- Fatty Liver: Resistance exercises like shoulder press and bicep curl helped lower the amount of fat on the liver – you guessed it, even when they did not lose a significant amount of weight!
Gestational diabetes, insulin resistance, high triglycerides, and fatty liver are all common in PCOS, so it is great that we have data showing how lifestyle factors like movement can improve those conditions.
While I wish there was a lot more weight-inclusive research out there, I use my client’s lived experiences as my foundation of practice.
If someone tells me their PCOS got better by dieting but dieting wasn’t maintainable or was detrimental to their mental health and overall well-being, I believe them. If someone tells me they’ve tried everything they can to lose weight but can’t, I believe them. And support them in shifting their focus to something else.
The fact that everyone deserves equitable healthcare is enough of a reason for me to use a Health at Every Size® approach with PCOS. The research about weight as a bad indicator of health, and how health can improve without weight loss are even more reasons to use this approach with PCOS.
If you are ready to learn more about managing your PCOS by focusing on health and wellness but NOT weight loss, check out my group coaching services! I would love to help.
- The health at every size® (HAES®) principles. ASDAH. (2022, April 22). Retrieved February 10, 2023, from https://asdah.org/health-at-every-size-haes-approach/
- Childers, D. K., & Allison, D. B. (2010). The ‘obesity paradox’: A parsimonious explanation for relations among obesity, mortality rate and aging? International Journal of Obesity, 34(8), 1231–1238. https://doi.org/10.1038/ijo.2010.71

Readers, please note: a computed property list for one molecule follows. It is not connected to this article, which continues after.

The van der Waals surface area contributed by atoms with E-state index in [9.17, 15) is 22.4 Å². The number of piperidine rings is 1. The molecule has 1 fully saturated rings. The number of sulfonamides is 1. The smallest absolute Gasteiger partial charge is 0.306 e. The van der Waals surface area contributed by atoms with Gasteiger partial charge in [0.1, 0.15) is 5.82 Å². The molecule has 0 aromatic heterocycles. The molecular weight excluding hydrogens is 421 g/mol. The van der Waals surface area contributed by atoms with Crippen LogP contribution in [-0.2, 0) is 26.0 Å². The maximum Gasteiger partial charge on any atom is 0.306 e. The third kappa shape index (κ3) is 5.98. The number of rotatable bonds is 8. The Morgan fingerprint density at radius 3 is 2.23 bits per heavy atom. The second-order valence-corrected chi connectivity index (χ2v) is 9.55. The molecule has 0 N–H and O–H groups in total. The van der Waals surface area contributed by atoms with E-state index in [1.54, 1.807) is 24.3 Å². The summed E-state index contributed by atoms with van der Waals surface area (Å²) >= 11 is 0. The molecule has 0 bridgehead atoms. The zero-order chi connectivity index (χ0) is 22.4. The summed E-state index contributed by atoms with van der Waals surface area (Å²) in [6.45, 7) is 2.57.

- Tomiyama, A., Hunger, J., Nguyen-Cuu, J. et al. Misclassification of cardiometabolic health when using body mass index categories in NHANES 2005–2012. Int J Obes 40, 883–886 (2016). https://doi.org/10.1038/ijo.2016.17
- Bao W, Tobias DK, Bowers K, et al. Physical Activity and Sedentary Behaviors Associated With Risk of Progression From Gestational Diabetes Mellitus to Type 2 Diabetes Mellitus: A Prospective Cohort Study. JAMA Intern Med. 2014;174(7):1047–1055. doi:10.1001/jamainternmed.2014.1795
- Samantha K. Hutchison, Nigel K. Stepto, Cheryce L. Harrison, Lisa J. Moran, Boyd J. Strauss, Helena J. Teede, Effects of Exercise on Insulin Resistance and Body Composition in Overweight and Obese Women with and without Polycystic Ovary Syndrome, The Journal of Clinical Endocrinology & Metabolism, Volume 96, Issue 1, 1 January 2011, Pages E48–E56, https://doi.org/10.1210/jc.2010-0828
- Hallsworth, K., Fattakhova, G., Hollingsworth, K. G., Thoma, C., Moore, S., Taylor, R., Day, C. P., & Trenell, M. I. (2011). Resistance exercise reduces liver fat and its mediators in non-alcoholic fatty liver disease independent of weight loss. Gut, 60(9), 1278–1283. https://doi.org/10.1136/gut.2011.242073